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Shefali Patil

University of Texas at Austin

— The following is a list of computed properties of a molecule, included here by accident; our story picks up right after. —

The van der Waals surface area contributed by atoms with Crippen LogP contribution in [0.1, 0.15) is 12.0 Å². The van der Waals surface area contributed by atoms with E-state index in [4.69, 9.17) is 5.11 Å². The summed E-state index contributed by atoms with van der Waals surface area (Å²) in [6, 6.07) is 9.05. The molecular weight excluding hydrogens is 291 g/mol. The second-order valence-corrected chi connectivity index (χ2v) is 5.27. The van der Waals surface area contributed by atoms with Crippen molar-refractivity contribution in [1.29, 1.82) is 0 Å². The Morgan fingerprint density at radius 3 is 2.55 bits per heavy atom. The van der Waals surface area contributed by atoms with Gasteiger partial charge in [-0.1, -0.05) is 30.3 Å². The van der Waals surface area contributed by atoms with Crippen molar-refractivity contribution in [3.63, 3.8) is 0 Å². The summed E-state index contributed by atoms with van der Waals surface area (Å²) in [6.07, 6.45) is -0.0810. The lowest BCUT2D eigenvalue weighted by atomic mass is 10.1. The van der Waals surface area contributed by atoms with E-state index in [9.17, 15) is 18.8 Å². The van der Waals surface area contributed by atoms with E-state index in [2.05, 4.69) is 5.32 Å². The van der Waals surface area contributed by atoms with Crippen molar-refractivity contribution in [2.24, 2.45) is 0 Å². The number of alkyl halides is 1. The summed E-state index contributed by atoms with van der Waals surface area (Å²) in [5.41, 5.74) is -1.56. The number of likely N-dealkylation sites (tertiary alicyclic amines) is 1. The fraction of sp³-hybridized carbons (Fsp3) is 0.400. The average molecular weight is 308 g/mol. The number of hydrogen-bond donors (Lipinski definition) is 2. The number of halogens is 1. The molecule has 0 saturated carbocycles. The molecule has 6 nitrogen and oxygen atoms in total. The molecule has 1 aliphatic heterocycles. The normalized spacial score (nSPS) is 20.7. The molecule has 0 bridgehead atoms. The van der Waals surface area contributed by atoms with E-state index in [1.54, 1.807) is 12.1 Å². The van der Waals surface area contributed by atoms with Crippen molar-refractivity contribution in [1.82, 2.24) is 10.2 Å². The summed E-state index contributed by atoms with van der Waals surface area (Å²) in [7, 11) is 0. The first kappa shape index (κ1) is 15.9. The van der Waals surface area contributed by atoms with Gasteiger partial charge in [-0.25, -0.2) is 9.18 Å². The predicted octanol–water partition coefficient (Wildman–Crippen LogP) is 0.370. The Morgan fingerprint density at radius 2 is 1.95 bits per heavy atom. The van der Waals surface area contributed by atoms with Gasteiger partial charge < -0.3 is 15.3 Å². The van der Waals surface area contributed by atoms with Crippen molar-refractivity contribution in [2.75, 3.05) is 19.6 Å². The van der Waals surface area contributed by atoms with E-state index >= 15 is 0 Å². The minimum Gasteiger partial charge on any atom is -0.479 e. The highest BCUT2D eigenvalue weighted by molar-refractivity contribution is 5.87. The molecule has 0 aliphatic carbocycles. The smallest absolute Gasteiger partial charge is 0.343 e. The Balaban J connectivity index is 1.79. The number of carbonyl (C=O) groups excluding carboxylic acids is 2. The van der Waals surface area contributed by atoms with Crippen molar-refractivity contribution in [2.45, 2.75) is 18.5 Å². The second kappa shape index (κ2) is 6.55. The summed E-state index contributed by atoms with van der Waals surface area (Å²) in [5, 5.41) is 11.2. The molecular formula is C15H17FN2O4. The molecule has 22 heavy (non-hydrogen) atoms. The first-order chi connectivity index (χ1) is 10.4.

Micro and macro scholars alike have long warned about ‘‘incongruent’’ work environments that sow confusion by sending inconsistent normative signals to employees. We argue that these warnings rest on the debatable assumption that employees do not have cognitive bandwidth and emotional resilience to do more than single-mindedly pursue internally consistent goals. Challenging this assumption, we argue that employees in today’s complex knowledge economies often face tasks that require balancing opposing risks such as those of conforming too closely to standard practices against those of deviating too far. Given this reality, we explain how congruity can sometimes be maladaptive and incongruity, adaptive. Congruent combinations of process accountability and collectivism can trigger excessive conformity and congruent combinations of outcome accountability and individualism can induce excessive deviation. But incongruent combinations can motivate employees to rethink tacit assumptions and explore better ways of reaping the benefits of conformity (deviation) at a lower cost of the other value. That said, managing tradeoffs can be exhausting—and congruity affords needed guidance. Organizations should therefore introduce incongruity in carefully calibrated quasi-experimental doses. The likelihood of successful implementation of this advice hinges on managers’ ideological resistance to incongruity as well as their ability to mobilize employee ‘‘buy in.’’ Our chapter highlights the dialectical interplay between incongruity which encourages mindfulness and congruity which provides a respite from the burdens of choice.

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